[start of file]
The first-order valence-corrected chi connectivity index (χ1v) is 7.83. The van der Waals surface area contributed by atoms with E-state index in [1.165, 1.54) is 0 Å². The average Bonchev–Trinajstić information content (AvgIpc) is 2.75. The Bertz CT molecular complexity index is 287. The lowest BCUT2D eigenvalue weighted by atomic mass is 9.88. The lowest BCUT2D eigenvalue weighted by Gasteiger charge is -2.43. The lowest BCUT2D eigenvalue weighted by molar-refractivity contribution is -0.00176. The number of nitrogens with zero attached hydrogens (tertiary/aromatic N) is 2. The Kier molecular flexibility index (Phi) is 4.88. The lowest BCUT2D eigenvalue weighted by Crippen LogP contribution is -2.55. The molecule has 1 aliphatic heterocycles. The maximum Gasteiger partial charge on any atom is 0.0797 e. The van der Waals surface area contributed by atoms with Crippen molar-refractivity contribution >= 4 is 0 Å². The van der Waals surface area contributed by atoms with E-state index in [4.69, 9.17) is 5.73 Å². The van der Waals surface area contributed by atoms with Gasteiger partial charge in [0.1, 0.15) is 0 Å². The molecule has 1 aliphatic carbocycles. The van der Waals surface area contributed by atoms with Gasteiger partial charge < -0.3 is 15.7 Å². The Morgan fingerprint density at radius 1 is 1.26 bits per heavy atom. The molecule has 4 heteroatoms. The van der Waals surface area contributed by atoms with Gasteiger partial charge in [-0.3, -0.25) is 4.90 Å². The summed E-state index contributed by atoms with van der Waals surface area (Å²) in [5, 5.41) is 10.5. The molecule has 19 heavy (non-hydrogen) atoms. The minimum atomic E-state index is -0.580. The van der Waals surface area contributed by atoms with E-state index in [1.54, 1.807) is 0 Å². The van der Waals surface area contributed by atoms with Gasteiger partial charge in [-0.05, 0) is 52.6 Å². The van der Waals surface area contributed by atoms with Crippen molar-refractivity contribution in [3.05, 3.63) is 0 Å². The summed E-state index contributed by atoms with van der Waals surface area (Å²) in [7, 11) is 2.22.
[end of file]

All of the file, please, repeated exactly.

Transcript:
The first-order valence-corrected chi connectivity index (χ1v) is 7.83. The van der Waals surface area contributed by atoms with E-state index in [1.165, 1.54) is 0 Å². The average Bonchev–Trinajstić information content (AvgIpc) is 2.75. The Bertz CT molecular complexity index is 287. The lowest BCUT2D eigenvalue weighted by atomic mass is 9.88. The lowest BCUT2D eigenvalue weighted by Gasteiger charge is -2.43. The lowest BCUT2D eigenvalue weighted by molar-refractivity contribution is -0.00176. The number of nitrogens with zero attached hydrogens (tertiary/aromatic N) is 2. The Kier molecular flexibility index (Phi) is 4.88. The lowest BCUT2D eigenvalue weighted by Crippen LogP contribution is -2.55. The molecule has 1 aliphatic heterocycles. The maximum Gasteiger partial charge on any atom is 0.0797 e. The van der Waals surface area contributed by atoms with Crippen molar-refractivity contribution >= 4 is 0 Å². The van der Waals surface area contributed by atoms with E-state index in [4.69, 9.17) is 5.73 Å². The van der Waals surface area contributed by atoms with Gasteiger partial charge in [0.1, 0.15) is 0 Å². The molecule has 1 aliphatic carbocycles. The van der Waals surface area contributed by atoms with Gasteiger partial charge < -0.3 is 15.7 Å². The Morgan fingerprint density at radius 1 is 1.26 bits per heavy atom. The molecule has 4 heteroatoms. The van der Waals surface area contributed by atoms with Gasteiger partial charge in [-0.3, -0.25) is 4.90 Å². The summed E-state index contributed by atoms with van der Waals surface area (Å²) in [5, 5.41) is 10.5. The molecule has 19 heavy (non-hydrogen) atoms. The minimum atomic E-state index is -0.580. The van der Waals surface area contributed by atoms with E-state index in [1.54, 1.807) is 0 Å². The van der Waals surface area contributed by atoms with Gasteiger partial charge in [-0.05, 0) is 52.6 Å². The van der Waals surface area contributed by atoms with Crippen molar-refractivity contribution in [3.05, 3.63) is 0 Å². The summed E-state index contributed by atoms with van der Waals surface area (Å²) in [7, 11) is 2.22.